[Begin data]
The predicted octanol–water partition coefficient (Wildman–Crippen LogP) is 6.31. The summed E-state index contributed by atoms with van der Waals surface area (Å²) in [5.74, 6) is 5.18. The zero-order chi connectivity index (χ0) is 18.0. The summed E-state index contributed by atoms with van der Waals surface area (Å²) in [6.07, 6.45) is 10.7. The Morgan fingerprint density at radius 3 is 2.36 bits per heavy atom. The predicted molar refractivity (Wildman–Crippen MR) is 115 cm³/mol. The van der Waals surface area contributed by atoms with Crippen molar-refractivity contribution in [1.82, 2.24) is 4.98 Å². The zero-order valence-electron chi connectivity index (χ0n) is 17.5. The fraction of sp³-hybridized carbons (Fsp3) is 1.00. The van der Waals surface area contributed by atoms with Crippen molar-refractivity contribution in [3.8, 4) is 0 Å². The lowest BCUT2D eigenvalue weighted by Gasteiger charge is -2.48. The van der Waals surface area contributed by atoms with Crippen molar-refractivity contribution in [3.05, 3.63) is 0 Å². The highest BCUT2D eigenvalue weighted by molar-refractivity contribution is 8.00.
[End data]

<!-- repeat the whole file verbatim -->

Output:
The predicted octanol–water partition coefficient (Wildman–Crippen LogP) is 6.31. The summed E-state index contributed by atoms with van der Waals surface area (Å²) in [5.74, 6) is 5.18. The zero-order chi connectivity index (χ0) is 18.0. The summed E-state index contributed by atoms with van der Waals surface area (Å²) in [6.07, 6.45) is 10.7. The Morgan fingerprint density at radius 3 is 2.36 bits per heavy atom. The predicted molar refractivity (Wildman–Crippen MR) is 115 cm³/mol. The van der Waals surface area contributed by atoms with Crippen molar-refractivity contribution in [1.82, 2.24) is 4.98 Å². The zero-order valence-electron chi connectivity index (χ0n) is 17.5. The fraction of sp³-hybridized carbons (Fsp3) is 1.00. The van der Waals surface area contributed by atoms with Crippen molar-refractivity contribution in [3.8, 4) is 0 Å². The lowest BCUT2D eigenvalue weighted by Gasteiger charge is -2.48. The van der Waals surface area contributed by atoms with Crippen molar-refractivity contribution in [3.05, 3.63) is 0 Å². The highest BCUT2D eigenvalue weighted by molar-refractivity contribution is 8.00.